The Center for Service and Social Action sponsors the following academic internships focused on engaging the realities and complexities of poverty and homelessness in the city of Cleveland. These funded internship opportunities are made possible through the generosity of donors. Internships are open to undergraduate and graduate students.
I. Homelessness and Advocacy Internships: 3 paid internships will be awarded. Three academic internships will enable qualified students who are committed to supporting and advocating for those who are homeless to work with a local social service agency that specializes in outreach to the homeless and advocacy work to address the root causes of homelessness. The internship will involve full-time summer work and extends into the fall and/or spring semesters on a part-time basis if possible. The pilot program will be repeated in 2019 and 2020 and will continue and/or be expanded as funding becomes available.
Students will design and complete a project in partnership with the agency and its clients. An amount of $1000 will be allocated for pre-approved expenditures related to the project. Additional funds may be applied for to the Office of University Mission and Identity and the Kahl Chair for Entrepreneurship. Completed projects will be presented to the JCU community and partner agency.
II. Service, Solidarity, and Social Change Internships: 6 paid internships will be awarded. Six internships will enable qualified students to explore the systems and structures behind many of the current social issues of our times. Students will engage kinship at the margins through service, solidarity and social change. Students will be placed with a community organization involved in advocacy work with people living in poverty and on the margins. This 10-week immersive experience will connect hands-on experience with an exploration of the root causes of the social issues the organizations confront. Students will use their internship experience to prepare a research project for the organization that promotes social change.
- Full-time John Carroll students
- Preferred minimum number of credits completed prior to internship: 60 for undergraduate students and 15 for graduate students.
- Minimum G.P.A.: 3.0
- Academic and professional interest in social justice and advocacy with a preferred ability to align interests with the Jesuit commitment to solidarity, social justice, and social change.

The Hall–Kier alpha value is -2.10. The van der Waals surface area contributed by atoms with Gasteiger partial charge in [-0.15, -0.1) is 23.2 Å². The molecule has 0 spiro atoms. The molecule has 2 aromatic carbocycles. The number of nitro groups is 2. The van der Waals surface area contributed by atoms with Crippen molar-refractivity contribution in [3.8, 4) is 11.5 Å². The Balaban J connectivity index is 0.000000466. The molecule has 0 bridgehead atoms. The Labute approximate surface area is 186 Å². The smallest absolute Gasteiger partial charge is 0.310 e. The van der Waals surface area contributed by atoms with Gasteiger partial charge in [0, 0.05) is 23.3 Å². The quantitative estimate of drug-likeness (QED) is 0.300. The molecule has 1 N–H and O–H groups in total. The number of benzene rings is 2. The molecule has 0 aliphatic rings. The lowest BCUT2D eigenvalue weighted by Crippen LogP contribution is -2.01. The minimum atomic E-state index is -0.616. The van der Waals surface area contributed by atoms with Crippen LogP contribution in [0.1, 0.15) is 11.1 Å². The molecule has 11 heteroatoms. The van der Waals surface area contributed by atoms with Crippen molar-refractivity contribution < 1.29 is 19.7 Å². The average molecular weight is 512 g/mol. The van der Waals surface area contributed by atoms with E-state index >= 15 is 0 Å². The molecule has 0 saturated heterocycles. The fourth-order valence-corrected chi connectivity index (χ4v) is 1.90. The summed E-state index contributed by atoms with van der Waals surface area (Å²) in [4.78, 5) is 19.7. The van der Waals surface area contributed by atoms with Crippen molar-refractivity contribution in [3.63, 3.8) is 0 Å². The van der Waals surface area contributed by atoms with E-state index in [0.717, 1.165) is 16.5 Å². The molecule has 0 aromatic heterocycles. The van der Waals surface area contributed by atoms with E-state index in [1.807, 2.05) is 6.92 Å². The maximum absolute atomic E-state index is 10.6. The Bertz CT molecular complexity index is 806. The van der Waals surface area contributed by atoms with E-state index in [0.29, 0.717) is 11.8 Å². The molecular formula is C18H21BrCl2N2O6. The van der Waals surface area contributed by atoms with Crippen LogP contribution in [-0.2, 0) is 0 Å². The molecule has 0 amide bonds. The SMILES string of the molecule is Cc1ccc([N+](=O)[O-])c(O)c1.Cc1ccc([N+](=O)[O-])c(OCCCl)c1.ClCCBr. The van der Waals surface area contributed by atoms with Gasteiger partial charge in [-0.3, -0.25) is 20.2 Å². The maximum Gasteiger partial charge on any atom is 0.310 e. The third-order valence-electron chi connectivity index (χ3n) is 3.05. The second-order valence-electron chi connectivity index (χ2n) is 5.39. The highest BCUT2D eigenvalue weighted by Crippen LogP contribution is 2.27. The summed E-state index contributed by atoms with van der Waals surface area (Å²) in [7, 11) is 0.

- Proven record of accompanying those who are living in poverty, marginalized, and/or homeless.
- Demonstrated leadership experience, preferably in social justice and community organization.
- Independent, creative, reliable, and organized.
Internship Details and Guidelines
- The application and internship process will be managed by the Office of University Mission and Identity in partnership with the Center for Service and Social Action.
- Summer internships last for 10 weeks,
- Students will work for a total of 40 hours per week: 35 hours per week at specified service agency and 5 hours per week as a cohort participating in discussion and reflection.
- Students will receive a stipend of $3,000.
- Timing of Internships: June 3 – August 9, 2019.
Application Process and Timeline for 2019
- Submit application form, personal essay, and one letter of recommendation by November 19, 2018.
- Interviews for finalists will take place the week of January 21, 2019.
- Decisions will be announced by February 11, 2019.
- Internships begin June 3, 2019 and conclude August 9, 2019
Essay Questions: (Please prepare your answers to the two questions below in a Word document and upload them with your application – see link below)
- What are your reasons for wanting to become a Summer Intern? Describe experiences that have led you to this choice. What do you hope to accomplish, what do you hope to give, and what do you hope to gain? (500 word limit)
- Briefly describe the strengths that you bring to this internship experience. (250 word limit)
The Sheperd Internship
Prepares students for a lifetime of professional and civic efforts to diminish poverty and enhance human capability, while also supporting connections among students, faculty, staff, and alumni engaged in the study of poverty.